The prescribed method of treatment under the military system included routine chiropractic manipulations, physical therapy, and steroid /cortisone injections. I endured a rigorous once-a-week treatment schedule for 12 months following the birth of my baby. Times were tough. My husband deployed three times that first year, leaving me to raise a new baby, work, and try to fit in all of these doctors appointments all while feeling like I had been run over by a semi-truck. Despite a hugely supportive immediate family, I became depressed as the pain began to get the best of me. Still, I kept looking for an answer. The tipping point was the three cortisone injections I received in my lower back and SI joint at the direction of the military doctors. In hindsight, I certainly wish I had not gone through with the cortisone injections, as they did absolutely nothing to ease my pain. Furthermore, they could have proved detrimental if continued as prescribed! All of these courses of action were simply methods of masking the pain rather than getting to the root of it. I found myself extremely frustrated and weary that I might have to spend the rest of my life in this horrible state.
In 2008, nearly a year and a half into my quest for an answer, I finally convinced the military doctors to send me to an orthopedic specialist who specialized in pelvic reconstruction. This doctor was not associated with the military. Clearly, the military doctors were not able to figure out what was wrong with me, and civilian attention was required.
Upon examination by the orthopedist, a pelvic reconstruction specialist, he suggested I complete a new pelvic ultrasound and weight-bearing X-rays of my pelvis, standing on one leg in a flamingo-like pose. The X-rays showed a mild separation of my pubic symphysis and a definite shift of the weight-bearing side when standing on one leg. Just as expected, the MRI also returned signs of “early-mild osteitis pubis,” or inflammation of the suspect joint. We had finally found the root source of my pain: pelvic instability due to an injured pelvic joint. This, my orthopedist told me, could have been a result of the hormonal changes a woman goes through during pregnancy as her body prepares for delivery and the joints open to make room for the baby. But more likely, it was aggravated by a 9+ lb baby coming down the birth canal and the long labor that I had to endure. Slowly, my back, hip, and groin pain began to make more sense. After receiving the results, the obvious question became, how do we fix this? The orthopedist suggested I consider fusion of the symphysis pubis. My husband and I left his office, happy to find an answer, but unsure that surgery was the answer for me. There were simply too many questions that the orthopedist and the military doctors could not answer with certainty for us. My main question persisted: would the surgery address my lower back pain? Nobody could say with certainty that fusion of the pubic symphysis would solve all my problems.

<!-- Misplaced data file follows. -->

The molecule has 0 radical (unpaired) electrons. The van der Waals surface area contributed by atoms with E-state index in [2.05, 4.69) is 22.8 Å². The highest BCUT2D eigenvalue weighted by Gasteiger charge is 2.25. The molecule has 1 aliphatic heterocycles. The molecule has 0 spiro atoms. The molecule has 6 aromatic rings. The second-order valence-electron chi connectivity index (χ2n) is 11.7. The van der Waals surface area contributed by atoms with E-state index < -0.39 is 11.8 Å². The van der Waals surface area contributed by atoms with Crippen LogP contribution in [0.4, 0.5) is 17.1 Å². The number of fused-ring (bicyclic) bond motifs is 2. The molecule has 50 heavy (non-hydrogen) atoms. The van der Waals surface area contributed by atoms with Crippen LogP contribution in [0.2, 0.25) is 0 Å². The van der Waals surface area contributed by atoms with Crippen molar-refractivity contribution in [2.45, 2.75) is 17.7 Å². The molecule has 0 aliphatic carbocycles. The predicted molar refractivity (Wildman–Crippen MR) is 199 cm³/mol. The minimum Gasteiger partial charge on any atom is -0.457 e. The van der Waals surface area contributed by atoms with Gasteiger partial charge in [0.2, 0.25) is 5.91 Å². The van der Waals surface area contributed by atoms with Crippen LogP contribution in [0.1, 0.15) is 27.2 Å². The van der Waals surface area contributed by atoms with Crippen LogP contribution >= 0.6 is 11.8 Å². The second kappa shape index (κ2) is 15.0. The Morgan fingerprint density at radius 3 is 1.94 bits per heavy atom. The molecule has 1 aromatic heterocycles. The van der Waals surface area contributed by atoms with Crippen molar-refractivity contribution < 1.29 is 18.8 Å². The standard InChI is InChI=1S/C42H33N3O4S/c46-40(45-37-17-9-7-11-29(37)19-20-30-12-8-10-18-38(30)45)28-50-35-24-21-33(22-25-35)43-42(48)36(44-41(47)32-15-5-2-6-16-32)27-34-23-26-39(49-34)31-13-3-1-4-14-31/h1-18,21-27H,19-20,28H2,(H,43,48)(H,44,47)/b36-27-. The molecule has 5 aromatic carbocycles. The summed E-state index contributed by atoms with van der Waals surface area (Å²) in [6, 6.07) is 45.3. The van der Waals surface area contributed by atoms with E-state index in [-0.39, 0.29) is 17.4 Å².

I set out to find alternative sources for treating pelvic instability. My search led me to a physical therapist who specialized in women’s health and pelvic floor injuries as well as to a wonderful team of doctors at Florida Health Center East. The doctors at Florida Health Center East were DOs who specialized in family practice and osteopathic manipulation, a method of smoothly realigning out-of-place joints back to their proper position without the use of chiropractic techniques. By this time, I was very weary of chiropractic manipulation because I had endured so much under the military’s method of addressing my low back pain, and I knew it was not the treatment I needed for pelvic instability. My ligaments were already too loose, I did not need chiropractic manipulations to make my problems any worse! Thus began an intense schedule of appointments once every three weeks, for six months, for osteopathic manipulation.